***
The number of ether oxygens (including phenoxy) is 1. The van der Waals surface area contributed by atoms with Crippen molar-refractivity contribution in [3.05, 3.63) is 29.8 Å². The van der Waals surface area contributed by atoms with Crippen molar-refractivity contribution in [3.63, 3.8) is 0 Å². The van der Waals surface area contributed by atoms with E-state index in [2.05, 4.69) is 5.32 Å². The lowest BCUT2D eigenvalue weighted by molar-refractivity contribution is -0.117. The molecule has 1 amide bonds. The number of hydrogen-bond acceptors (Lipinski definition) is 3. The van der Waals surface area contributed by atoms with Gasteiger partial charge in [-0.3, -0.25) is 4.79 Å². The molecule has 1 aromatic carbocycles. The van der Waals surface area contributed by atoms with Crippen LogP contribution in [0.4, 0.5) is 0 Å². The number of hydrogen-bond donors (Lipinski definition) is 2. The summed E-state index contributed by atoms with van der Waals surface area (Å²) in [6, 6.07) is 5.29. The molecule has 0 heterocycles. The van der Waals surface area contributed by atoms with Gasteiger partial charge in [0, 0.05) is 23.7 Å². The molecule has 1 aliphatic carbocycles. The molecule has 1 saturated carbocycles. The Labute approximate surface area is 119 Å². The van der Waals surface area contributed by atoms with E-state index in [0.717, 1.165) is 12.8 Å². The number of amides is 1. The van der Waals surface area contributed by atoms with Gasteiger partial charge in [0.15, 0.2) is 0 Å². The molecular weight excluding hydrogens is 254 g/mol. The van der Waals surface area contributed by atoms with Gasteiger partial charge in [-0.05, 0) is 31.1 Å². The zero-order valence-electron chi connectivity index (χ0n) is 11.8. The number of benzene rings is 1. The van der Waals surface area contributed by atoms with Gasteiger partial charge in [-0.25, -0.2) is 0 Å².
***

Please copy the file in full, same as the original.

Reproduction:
The number of ether oxygens (including phenoxy) is 1. The van der Waals surface area contributed by atoms with Crippen molar-refractivity contribution in [3.05, 3.63) is 29.8 Å². The van der Waals surface area contributed by atoms with Crippen molar-refractivity contribution in [3.63, 3.8) is 0 Å². The van der Waals surface area contributed by atoms with E-state index in [2.05, 4.69) is 5.32 Å². The lowest BCUT2D eigenvalue weighted by molar-refractivity contribution is -0.117. The molecule has 1 amide bonds. The number of hydrogen-bond acceptors (Lipinski definition) is 3. The van der Waals surface area contributed by atoms with Gasteiger partial charge in [-0.3, -0.25) is 4.79 Å². The molecule has 1 aromatic carbocycles. The van der Waals surface area contributed by atoms with Crippen LogP contribution in [0.4, 0.5) is 0 Å². The number of hydrogen-bond donors (Lipinski definition) is 2. The summed E-state index contributed by atoms with van der Waals surface area (Å²) in [6, 6.07) is 5.29. The molecule has 0 heterocycles. The van der Waals surface area contributed by atoms with Gasteiger partial charge in [0, 0.05) is 23.7 Å². The molecule has 1 aliphatic carbocycles. The molecule has 1 saturated carbocycles. The Labute approximate surface area is 119 Å². The van der Waals surface area contributed by atoms with E-state index in [0.717, 1.165) is 12.8 Å². The number of amides is 1. The van der Waals surface area contributed by atoms with Gasteiger partial charge in [0.15, 0.2) is 0 Å². The molecular weight excluding hydrogens is 254 g/mol. The van der Waals surface area contributed by atoms with Gasteiger partial charge in [-0.05, 0) is 31.1 Å². The zero-order valence-electron chi connectivity index (χ0n) is 11.8. The number of benzene rings is 1. The van der Waals surface area contributed by atoms with Gasteiger partial charge in [-0.25, -0.2) is 0 Å².